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Country Development Cooperation Strategy

Many people are accustomed to thinking about the Democratic Republic of the Congo (DRC) as a problem that will be fixed by addressing specific development challenges in isolation. This train of thought fails to take into account both the incredible potential of the country and the need to address the root causes of extreme poverty and violence throughout the country.

As Congo scholar, Raymond Gilpin, testified before the Senate Foreign Relations Committee in February 2014, “With the right approach, the DRC could be an opportunity for substantial gains not only in the country, but across the sub-region.” In order for this to happen, development actors must implement a coordinated strategy that improves political and economic governance while increasing human capacity and wellbeing. Eradicating extreme poverty and decreasing the fragility of the country cannot occur without addressing questions of legitimacy, weak and corrupt institutions, and entrenched power dynamics.1 Strengthening Congolese institutions’ ability to transparently respond to citizen needs will be critical to establishing legitimacy. Responsive institutions will further stability and thereby attract the investment needed by this country for growth.

USAID, and the U.S. Government writ large, recognize that transformational change in the DRC will require long-term investment and focus. USAID’s 20-year vision is of a country where the Congolese take charge of their future to manage and sustain growth with their own human, natural, and financial resources. There are currently key opportunities to accelerate achieving this vision. USAID will capitalize upon these opportunities, while working towards the vision, through the five year goal of a long-term transition to more effective and empowering development in the DRC supported. In order to achieve this, USAID will support three Objectives under this Country Development Cooperation Strategy (CDCS):

  • Development Objective (DO) 1: Selected national level institutions more effectively implement their mandates.
  • Development Objective (DO) 2: Lives improved through coordinated development approaches in select regions.
  • Transition Objective (TO) 3: Foundation for durable peace strengthened in eastern DRC.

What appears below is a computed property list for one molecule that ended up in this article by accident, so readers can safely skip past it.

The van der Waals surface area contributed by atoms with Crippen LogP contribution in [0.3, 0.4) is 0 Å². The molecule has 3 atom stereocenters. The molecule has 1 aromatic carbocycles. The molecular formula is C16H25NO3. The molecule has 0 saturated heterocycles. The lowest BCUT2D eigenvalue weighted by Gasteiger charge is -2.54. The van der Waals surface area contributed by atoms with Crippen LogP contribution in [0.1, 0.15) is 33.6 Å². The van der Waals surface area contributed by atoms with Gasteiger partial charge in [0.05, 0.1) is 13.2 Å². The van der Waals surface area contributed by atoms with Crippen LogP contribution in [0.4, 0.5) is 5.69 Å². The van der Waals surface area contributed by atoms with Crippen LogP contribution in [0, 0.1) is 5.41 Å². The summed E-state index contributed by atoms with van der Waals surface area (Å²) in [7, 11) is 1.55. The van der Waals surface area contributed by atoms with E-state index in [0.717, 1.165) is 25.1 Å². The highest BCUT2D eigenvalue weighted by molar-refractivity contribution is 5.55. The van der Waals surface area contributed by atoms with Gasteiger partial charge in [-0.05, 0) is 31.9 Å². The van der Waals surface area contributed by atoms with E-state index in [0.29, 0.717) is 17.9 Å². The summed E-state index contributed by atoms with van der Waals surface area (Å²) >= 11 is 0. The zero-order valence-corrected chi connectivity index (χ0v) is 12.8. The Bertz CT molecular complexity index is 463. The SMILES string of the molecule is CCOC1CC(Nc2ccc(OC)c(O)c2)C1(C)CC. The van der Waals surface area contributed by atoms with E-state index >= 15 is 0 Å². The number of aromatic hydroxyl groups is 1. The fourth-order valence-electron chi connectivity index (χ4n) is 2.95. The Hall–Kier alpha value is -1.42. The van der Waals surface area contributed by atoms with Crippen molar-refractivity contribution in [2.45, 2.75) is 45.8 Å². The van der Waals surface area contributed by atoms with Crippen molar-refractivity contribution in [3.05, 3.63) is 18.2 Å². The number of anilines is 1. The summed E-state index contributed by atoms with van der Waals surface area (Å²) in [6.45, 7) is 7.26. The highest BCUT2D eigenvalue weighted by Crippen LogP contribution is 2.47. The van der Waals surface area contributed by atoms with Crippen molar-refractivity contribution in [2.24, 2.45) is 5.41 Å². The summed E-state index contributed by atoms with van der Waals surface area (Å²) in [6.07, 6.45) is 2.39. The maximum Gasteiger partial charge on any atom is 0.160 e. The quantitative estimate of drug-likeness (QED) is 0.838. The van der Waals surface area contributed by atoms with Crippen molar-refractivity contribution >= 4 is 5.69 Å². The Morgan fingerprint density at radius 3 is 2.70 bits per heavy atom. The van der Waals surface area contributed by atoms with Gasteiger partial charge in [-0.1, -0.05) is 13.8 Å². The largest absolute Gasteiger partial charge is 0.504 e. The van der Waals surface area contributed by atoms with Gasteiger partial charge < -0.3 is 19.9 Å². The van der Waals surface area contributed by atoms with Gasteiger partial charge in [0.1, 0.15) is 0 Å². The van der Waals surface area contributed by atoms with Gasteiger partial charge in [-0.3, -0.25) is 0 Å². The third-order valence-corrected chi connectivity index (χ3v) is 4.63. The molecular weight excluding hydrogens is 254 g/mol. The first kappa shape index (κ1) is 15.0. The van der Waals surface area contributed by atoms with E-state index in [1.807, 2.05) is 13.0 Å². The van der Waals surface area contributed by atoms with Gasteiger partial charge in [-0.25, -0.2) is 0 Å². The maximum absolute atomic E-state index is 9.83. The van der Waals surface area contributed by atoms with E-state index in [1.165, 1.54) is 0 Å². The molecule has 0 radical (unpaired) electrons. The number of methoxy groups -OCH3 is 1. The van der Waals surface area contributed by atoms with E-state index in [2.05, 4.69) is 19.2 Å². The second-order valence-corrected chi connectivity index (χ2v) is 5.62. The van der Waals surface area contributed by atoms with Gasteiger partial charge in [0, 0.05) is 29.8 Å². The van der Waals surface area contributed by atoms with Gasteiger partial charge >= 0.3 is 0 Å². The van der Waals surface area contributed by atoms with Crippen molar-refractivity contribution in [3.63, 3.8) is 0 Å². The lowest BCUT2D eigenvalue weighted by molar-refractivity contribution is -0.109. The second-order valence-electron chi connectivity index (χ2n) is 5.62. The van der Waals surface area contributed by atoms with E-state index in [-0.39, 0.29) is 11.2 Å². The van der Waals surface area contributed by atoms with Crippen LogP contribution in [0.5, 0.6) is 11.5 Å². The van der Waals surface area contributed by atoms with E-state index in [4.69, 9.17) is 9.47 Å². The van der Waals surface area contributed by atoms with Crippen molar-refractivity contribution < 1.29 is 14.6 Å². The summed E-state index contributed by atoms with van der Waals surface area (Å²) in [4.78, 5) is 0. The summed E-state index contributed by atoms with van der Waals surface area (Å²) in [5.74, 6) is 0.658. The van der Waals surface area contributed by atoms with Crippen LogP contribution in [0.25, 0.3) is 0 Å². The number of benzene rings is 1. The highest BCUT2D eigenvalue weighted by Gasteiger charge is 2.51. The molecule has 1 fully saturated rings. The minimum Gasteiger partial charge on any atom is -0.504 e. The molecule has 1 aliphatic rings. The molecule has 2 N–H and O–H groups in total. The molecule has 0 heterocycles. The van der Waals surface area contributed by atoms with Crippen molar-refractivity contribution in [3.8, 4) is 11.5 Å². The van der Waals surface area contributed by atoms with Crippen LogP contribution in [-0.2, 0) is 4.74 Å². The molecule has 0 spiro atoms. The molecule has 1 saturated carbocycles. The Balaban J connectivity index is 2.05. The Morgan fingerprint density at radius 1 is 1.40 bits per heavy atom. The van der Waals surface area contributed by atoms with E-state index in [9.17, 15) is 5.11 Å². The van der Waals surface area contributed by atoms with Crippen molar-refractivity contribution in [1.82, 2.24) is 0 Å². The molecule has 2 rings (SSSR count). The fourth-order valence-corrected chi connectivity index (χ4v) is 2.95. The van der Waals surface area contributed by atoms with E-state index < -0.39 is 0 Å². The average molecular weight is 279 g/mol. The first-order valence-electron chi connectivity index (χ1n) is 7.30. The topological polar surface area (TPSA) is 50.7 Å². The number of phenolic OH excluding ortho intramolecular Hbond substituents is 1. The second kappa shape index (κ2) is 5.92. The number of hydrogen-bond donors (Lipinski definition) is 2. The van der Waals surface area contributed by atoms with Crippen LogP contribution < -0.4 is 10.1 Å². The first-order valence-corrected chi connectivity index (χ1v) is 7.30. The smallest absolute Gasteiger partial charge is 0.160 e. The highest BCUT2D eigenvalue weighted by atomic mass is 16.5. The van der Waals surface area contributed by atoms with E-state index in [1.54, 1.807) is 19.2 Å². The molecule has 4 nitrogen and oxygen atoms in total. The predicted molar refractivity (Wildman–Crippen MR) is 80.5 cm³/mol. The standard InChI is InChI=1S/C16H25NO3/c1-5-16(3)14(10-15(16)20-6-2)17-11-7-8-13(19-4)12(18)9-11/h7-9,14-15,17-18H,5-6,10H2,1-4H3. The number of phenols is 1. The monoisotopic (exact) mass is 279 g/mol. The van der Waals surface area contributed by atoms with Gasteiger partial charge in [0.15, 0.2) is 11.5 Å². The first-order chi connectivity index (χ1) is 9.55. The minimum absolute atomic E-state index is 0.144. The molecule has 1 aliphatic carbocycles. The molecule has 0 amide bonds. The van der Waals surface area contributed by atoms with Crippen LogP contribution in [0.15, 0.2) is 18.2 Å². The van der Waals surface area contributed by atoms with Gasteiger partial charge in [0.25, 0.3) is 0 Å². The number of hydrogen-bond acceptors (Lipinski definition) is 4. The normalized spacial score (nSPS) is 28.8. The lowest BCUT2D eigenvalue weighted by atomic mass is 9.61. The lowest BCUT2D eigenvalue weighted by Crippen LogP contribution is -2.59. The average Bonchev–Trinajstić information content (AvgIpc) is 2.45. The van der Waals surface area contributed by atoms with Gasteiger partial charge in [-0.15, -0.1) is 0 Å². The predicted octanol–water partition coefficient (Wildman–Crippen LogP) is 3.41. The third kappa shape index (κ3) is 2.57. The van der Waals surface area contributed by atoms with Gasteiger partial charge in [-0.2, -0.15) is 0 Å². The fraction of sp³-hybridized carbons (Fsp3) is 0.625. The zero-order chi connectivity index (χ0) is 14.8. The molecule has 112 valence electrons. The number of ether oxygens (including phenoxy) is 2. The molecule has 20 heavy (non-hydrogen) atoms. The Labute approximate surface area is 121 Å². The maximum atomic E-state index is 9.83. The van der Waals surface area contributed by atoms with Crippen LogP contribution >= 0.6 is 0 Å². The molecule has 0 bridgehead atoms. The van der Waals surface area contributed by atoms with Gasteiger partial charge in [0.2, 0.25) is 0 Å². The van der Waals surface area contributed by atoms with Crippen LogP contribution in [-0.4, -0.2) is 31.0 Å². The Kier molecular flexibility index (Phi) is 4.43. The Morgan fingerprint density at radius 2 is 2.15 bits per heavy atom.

There is increasing recognition that development in the country will only be sustainable if the Congolese leaders and people demonstrate an active interest in and ability to take a leadership role in advancing the public good versus private gain. Reformers are in place that are improving the governance of the country. By assisting these reform efforts, USAID is in a position to strengthen the institutions whose very weakness has contributed to, the country’s fragility and that ultimately leads to poor social wellbeing and extreme poverty. Therefore, USAID will invest in a strategy to strengthen Congolese institutions, at both the national and sub-national levels, that strengthen the social compact between citizens and the state. Under DO 1, USAID will support national-level public and private institutions in identifying development challenges as well as addressing those challenges by assisting Congolese organizations to create policies and procedures, implement solutions, and source funding. DO 2 will conduct similar work with provincial and local institutions, while also emphasizing the linkages between citizens and the state. Focused on the supply and demand side of service provision, DO 2 will ensure quality services are available to the population while increasing citizen’s knowledge and affordability of the services. Lastly, under the TO 3, USAID will strengthen the foundation for peace in eastern DRC by identifying root causes of violence and implementing programs to address them, while ensuring that citizen’s basic needs are being met. The promotion of gender equality through national and local leadership, civil society, improved governance, and gender-sensitive institutions is integral to the larger success and sustainability of USAID’s efforts on these fronts.